Bi-Location

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Also known as astral projection, bi-location is the ability to project one’s spiritual being to a separate location and, in essence, be in two places at the same time. Fortean Picture Library.

Bi-Location

(religion, spiritualism, and occult)

Bi-location, the ability to be in two locations simultaneously, also known as astral travel or out-of-the-body travel, is a rare event, even in the modern world where discussion of the possibility was heightened as Spiritualism and psychical research blossomed. Both Spiritualism and Theosophy assumed that humans possessed a body double made of a subtle substance usually invisible to the eye. In Theosophy, it was assumed that the spiritual self—the true essence of the individual—assumed several bodies, each more substantive than the last, during the process of moving into the gross physical body. As the person matured, the subtle bodies assumed an image like that of the physical body. Spiritualists usually assumed there existed an astral double, the reality of which accounted for a spectrum of phenomena such as ghosts.

Throughout the twentieth century, psychical researchers attempted to prove the existence of the astral double, most often in examining claims about hauntings and ghosts. However, a variety of living people claimed the ability to project theirastral body, usually while their physical body was in a state of sleep or a trance. The first major exponent of astral travel was Sylvan J. Muldoon (c. 1903–1971), whose experiences became the basis of a series of books coauthored with psychical researcher Hereward Carrington (1880–1958), the first of which appeared in 1929. These books partially inspired the book Astral Projection, by Oliver Fox (pseudonym of Hugh G. Calloway; 1885–1949), which appeared in 1939. Interest continued throughout the century into the New Age movement with the emergence of Robert Monroe (1915–1995), who not only recounted his own Journeys out of the Body (1971), but offered to help other people experience what seemingly had become commonplace with him. Contemporaneously with Monroe, psychic Ingo Swann became the subject of a set of tests by parapsychologists attempting to prove that Swann could astral project.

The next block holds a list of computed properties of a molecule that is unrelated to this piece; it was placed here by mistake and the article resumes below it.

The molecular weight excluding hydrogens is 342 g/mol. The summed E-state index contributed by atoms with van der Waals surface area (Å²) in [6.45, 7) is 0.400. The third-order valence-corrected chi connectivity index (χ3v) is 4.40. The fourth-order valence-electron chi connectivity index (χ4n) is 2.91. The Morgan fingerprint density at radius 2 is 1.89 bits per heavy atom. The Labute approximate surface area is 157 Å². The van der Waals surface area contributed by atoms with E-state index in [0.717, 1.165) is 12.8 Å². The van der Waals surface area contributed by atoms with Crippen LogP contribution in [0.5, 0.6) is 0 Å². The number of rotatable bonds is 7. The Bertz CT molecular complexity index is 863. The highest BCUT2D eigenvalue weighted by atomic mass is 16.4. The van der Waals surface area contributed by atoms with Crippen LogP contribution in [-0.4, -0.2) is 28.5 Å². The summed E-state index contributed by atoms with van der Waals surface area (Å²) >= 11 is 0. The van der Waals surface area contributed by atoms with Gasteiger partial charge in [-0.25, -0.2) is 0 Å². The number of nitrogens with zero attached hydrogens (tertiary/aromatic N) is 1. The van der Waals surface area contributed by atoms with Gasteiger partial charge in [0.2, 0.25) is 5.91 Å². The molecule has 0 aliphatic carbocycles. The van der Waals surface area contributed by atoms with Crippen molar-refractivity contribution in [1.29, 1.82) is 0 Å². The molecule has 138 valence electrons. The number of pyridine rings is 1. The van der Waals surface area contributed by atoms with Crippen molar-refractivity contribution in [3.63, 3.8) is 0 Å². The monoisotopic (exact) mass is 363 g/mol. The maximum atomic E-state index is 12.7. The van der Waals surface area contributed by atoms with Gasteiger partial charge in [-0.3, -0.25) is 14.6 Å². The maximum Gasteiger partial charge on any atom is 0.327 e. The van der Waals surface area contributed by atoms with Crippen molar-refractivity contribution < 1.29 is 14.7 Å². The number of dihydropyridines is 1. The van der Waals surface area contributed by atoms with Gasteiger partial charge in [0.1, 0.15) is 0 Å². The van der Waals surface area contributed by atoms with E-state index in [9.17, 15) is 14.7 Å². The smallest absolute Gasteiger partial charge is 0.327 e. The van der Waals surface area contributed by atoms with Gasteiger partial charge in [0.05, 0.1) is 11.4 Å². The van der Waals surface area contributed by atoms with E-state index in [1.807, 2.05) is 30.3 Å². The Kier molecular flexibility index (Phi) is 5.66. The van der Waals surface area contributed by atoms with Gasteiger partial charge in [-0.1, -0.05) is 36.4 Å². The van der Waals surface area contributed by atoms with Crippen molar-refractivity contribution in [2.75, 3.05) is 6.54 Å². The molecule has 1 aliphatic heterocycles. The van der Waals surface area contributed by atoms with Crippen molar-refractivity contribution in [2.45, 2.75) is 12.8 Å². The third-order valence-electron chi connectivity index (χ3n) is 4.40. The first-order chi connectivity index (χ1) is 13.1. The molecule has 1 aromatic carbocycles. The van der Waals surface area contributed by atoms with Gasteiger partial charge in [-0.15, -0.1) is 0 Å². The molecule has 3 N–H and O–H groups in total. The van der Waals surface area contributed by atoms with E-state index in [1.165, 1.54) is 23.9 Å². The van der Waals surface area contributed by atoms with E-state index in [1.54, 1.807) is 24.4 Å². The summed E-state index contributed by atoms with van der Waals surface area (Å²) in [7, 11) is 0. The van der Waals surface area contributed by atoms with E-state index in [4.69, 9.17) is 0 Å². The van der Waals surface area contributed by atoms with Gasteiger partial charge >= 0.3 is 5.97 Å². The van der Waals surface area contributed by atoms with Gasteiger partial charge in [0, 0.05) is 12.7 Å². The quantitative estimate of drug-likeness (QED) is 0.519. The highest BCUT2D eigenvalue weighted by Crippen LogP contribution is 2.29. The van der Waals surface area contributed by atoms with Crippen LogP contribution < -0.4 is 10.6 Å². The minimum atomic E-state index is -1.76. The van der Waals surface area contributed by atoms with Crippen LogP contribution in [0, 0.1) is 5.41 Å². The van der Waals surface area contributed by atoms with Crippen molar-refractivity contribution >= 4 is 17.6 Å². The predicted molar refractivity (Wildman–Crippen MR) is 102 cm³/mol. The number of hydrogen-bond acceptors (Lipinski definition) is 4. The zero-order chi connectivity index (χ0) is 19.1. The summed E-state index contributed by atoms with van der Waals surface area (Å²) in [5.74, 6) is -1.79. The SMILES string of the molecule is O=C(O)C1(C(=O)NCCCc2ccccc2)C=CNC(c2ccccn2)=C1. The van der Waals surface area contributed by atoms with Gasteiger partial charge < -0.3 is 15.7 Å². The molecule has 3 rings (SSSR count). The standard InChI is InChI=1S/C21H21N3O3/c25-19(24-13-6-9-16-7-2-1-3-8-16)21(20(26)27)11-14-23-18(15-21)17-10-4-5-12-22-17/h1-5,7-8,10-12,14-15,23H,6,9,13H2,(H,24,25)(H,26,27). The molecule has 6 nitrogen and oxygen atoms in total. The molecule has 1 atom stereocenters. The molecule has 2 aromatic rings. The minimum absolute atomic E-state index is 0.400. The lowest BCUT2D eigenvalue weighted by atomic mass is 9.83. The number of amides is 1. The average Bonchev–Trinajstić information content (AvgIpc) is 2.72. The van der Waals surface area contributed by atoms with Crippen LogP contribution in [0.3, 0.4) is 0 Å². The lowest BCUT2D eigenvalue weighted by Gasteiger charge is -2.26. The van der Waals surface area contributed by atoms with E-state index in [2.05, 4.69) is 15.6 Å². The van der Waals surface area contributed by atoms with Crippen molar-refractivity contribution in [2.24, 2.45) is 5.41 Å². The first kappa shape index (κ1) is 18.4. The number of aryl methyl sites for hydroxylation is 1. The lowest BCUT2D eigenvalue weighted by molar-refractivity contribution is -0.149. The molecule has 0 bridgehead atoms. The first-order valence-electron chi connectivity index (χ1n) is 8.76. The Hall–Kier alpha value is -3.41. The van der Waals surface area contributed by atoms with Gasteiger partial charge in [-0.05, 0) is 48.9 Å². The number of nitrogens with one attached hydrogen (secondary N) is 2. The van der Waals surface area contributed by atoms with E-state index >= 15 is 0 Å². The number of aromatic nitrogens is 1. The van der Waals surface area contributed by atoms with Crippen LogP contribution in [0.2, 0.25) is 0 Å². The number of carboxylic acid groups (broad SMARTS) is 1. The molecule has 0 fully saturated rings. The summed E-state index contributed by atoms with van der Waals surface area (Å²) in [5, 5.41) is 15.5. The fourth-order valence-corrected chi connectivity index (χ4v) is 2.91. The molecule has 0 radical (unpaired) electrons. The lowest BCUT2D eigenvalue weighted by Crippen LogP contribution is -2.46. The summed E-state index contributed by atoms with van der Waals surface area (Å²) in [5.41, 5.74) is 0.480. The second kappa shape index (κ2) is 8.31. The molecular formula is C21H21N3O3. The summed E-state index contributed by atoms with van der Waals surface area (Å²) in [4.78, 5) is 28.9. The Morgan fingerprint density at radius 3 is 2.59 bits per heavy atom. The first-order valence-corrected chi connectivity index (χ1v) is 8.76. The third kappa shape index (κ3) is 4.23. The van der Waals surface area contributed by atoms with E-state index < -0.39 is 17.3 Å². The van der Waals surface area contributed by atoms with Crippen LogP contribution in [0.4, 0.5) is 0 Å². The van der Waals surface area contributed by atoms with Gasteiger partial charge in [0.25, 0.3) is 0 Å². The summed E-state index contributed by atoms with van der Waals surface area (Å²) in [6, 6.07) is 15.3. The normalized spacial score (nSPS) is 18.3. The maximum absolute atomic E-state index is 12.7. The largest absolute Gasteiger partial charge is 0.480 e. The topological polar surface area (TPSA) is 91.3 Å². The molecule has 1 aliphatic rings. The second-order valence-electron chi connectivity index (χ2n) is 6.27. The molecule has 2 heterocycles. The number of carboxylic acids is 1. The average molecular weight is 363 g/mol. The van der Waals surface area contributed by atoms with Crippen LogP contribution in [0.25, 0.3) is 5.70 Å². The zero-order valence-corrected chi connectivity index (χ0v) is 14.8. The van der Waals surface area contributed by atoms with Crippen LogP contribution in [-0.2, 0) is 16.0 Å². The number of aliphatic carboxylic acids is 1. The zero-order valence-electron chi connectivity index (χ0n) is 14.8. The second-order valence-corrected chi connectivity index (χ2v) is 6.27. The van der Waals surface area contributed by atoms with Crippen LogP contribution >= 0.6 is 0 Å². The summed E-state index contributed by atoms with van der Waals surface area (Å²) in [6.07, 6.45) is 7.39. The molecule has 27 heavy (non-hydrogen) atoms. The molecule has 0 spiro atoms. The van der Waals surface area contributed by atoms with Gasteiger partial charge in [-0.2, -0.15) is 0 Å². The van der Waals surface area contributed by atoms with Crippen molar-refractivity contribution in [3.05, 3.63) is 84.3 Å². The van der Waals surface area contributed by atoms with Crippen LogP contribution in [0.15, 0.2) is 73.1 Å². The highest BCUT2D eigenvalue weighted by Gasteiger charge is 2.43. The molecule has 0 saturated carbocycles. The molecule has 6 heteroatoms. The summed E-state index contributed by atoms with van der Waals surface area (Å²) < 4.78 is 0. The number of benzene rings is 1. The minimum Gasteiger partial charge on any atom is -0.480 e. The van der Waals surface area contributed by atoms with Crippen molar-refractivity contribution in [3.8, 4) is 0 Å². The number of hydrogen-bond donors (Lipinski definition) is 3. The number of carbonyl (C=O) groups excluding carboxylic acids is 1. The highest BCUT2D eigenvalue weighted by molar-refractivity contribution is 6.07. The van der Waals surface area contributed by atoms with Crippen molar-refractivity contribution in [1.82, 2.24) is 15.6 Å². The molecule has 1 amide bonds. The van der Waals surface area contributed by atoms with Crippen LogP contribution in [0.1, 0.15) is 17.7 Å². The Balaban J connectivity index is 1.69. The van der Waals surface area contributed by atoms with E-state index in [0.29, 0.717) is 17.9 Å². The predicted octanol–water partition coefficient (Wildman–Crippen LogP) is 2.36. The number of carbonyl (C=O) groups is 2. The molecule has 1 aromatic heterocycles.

The problem with astral projection is that, although it is an often intense experience to the individual who reported a projection, there is little in the way of verifying the experience to another. Rare indeed are even anecdotal accounts of the projecting person being seen by another, though a few do exist.

The emphasis in psychical research on astral travel is in part an attempt to offer a basis for understanding tales of bi-location that appear in the lives of various saints. For example, Martin De Porres (d. 1639), who spent his entire life in Peru, was seen to appear in various locations in Mexico or in far-off China or Japan. One popular story had him making repeated appearances to assist captives in northern Africa. De Porres also claimed to have been in other countries, and he often offered detailed descriptions of places he had visited overseas.

The tales of bi-locating saints and the modern studies of astral travel have left a less-than-convincing record of the possibility of such occurrences, and assessment of the reality of such events (though quite real to the ones who experience them) must remain for the future.

Sources:

Fox, Oliver. Astral Projection: A Record of Out of the Body Experiences. New York: Citadel Press, 1993.
Monroe, Robert A. Journeys out of the Body. Garden City, NY: Doubleday & Company, 1973.
Muldoon, Sylvan Joseph, and Hereward Carrington. The Projection of the Astral Body. New York: Samuel Weiser, 1972.
Rogo, D. Scott. Leaving the Body: A Complete Guide to Astral Projection. New York: Simon & Schuster, 1983.
Webster, Richard. Astral Travel for Beginners. St. Paul, MN: Llewellyn Publications, 1998.
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